Vol. 5 Num 263 Tue. February 22, 2005  
Front Page

150 feared dead in Indonesia landslide

Almost 150 people were believed to have died under hundreds of tonnes of garbage and earth on Indonesia's main island yesterday when heavy seasonal rain unleashed a massive landslide, police said.

The landslide struck in the early hours when people were asleep and flattened up to 70 homes built in the shadow of a dumpsite at Cimahi, near Bandung, around 200km southeast of Jakarta.

Television footage showed whole houses buried under tonnes of earth and rubbish, with splintered rafters and smashed roof tiles littering the area.

Scores of rescuers and search teams from the military, police and local residents were desperately scouring the site in the forlorn hope of rescuing some of those missing.

Police Commissioner Susiyanti told AFP that 17 bodies had so far been pulled from the rubble and that a further 129 were missing and believed buried under the mountain of garbage.

"It appears that all of them are buried and it is very likely that they are all dead," she said.

Of those bodies already recovered, she said, "some of them are badly disfigured, some aren't. We will continue rescue efforts until sun down" and resume in the morning.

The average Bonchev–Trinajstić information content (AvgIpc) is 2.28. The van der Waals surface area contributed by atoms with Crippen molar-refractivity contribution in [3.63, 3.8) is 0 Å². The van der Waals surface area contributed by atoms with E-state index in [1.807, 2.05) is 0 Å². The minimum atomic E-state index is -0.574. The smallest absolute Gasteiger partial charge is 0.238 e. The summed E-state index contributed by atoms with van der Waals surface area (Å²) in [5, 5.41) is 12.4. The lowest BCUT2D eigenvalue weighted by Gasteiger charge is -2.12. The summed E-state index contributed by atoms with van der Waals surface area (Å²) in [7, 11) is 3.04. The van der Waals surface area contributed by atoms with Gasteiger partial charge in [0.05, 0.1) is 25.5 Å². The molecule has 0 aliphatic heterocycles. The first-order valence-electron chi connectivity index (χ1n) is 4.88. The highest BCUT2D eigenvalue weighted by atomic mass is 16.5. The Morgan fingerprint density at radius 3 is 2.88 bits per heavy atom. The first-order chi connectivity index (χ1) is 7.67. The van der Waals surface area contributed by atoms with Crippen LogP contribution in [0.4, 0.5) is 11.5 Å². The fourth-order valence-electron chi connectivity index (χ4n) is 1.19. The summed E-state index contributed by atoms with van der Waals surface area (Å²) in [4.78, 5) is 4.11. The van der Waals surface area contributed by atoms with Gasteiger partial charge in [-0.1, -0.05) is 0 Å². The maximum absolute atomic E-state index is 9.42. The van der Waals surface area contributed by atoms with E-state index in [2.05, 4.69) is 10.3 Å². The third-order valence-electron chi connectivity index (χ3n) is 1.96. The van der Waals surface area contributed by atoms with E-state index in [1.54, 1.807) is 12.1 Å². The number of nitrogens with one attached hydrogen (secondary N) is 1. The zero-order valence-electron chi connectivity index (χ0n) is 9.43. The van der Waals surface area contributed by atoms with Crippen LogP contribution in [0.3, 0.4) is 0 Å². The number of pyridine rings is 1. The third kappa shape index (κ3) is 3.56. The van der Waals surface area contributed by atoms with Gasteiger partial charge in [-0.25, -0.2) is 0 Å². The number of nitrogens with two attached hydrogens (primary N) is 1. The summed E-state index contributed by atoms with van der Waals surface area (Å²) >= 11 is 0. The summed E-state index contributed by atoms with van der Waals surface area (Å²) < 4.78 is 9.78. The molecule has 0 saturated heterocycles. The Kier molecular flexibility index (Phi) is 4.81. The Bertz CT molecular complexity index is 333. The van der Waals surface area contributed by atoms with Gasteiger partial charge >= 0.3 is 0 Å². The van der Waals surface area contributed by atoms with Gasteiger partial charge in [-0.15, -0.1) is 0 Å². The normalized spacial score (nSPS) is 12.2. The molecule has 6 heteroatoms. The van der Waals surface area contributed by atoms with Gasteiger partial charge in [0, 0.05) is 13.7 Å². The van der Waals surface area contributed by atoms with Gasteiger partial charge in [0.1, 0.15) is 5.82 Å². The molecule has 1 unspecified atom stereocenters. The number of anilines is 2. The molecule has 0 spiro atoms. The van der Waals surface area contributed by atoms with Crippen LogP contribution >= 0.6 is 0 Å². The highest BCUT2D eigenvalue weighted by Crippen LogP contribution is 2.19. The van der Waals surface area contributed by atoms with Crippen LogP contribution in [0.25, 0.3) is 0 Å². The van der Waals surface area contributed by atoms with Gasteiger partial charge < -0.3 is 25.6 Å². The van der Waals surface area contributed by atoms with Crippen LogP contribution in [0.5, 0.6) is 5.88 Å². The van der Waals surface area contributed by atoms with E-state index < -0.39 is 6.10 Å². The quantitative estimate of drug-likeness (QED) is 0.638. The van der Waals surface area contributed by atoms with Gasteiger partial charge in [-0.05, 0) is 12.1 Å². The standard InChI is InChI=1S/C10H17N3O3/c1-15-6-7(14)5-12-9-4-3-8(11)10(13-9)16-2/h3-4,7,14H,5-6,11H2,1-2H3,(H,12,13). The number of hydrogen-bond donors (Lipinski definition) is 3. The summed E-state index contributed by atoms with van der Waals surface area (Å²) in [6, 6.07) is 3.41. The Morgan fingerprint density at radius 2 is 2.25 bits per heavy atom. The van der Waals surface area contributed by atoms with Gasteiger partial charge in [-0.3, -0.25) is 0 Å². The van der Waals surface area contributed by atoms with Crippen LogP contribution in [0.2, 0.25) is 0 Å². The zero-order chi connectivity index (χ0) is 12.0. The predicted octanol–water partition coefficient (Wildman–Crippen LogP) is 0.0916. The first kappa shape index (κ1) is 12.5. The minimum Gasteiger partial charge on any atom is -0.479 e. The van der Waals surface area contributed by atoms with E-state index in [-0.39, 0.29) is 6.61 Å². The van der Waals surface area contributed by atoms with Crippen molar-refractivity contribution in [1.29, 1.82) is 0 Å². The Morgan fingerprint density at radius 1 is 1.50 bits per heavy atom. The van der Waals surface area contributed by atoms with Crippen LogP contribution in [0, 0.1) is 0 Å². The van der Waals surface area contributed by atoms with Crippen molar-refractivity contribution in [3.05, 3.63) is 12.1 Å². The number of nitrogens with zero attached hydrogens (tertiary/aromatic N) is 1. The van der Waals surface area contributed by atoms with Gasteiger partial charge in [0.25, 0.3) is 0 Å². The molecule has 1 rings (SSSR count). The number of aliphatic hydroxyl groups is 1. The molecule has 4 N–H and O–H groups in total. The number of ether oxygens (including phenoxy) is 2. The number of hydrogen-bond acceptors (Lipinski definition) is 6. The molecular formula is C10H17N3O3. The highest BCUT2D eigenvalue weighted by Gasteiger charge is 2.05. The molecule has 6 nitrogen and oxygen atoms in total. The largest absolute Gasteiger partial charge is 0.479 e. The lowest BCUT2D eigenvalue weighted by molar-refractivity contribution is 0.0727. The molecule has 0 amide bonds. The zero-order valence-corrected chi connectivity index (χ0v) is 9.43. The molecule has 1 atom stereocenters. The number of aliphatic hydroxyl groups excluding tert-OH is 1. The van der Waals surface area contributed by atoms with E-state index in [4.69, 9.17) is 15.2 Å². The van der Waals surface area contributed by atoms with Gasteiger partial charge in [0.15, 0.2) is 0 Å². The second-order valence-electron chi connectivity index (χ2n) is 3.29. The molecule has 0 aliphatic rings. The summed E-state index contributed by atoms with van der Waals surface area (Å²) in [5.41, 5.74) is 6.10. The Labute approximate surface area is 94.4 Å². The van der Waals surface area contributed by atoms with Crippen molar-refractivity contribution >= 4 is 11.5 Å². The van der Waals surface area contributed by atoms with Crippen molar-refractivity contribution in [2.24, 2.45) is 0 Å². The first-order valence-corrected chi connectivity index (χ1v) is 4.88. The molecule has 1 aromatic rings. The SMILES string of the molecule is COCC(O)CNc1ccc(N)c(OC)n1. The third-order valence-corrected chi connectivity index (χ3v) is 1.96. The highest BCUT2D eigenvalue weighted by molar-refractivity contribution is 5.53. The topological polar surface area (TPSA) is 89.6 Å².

"The situation is still grave but we will continue rescue efforts while the weather still allows us to do so," she said, adding that while the rain had stopped for the moment, dark clouds still threatened to bring more.

The recovery effort was being hindered because rescuers feared triggering further landslides by disrupting the unstable ground, she added.

The dumpsite was located on top of a hill above the homes and heavy rain had saturated the mountains of trash, causing the tragedy, she explained.

Second Sergeant Sudrajat from the Batujajar subdistrict police post said that while several bodies had been dragged from shattered homes at the edge of the landslide, only five people had been pulled out alive.

A policeman in Cimahi named Awan told AFP that at least 70 houses were engulfed by the landslide.

Local village chief Saiful Bagir said local authorities had promised on six occasions to relocate the dumpsite, deemed to be a threat to the homes, but had not done so, Indosiar television reported.

Landslides are relatively common in Indonesia during the rainy season, especially on the most populated and mountainous island of Java.

Last year at least 42 people were killed in West Sumatra when a landslide buried a bus under tons of soil, trees and bushes.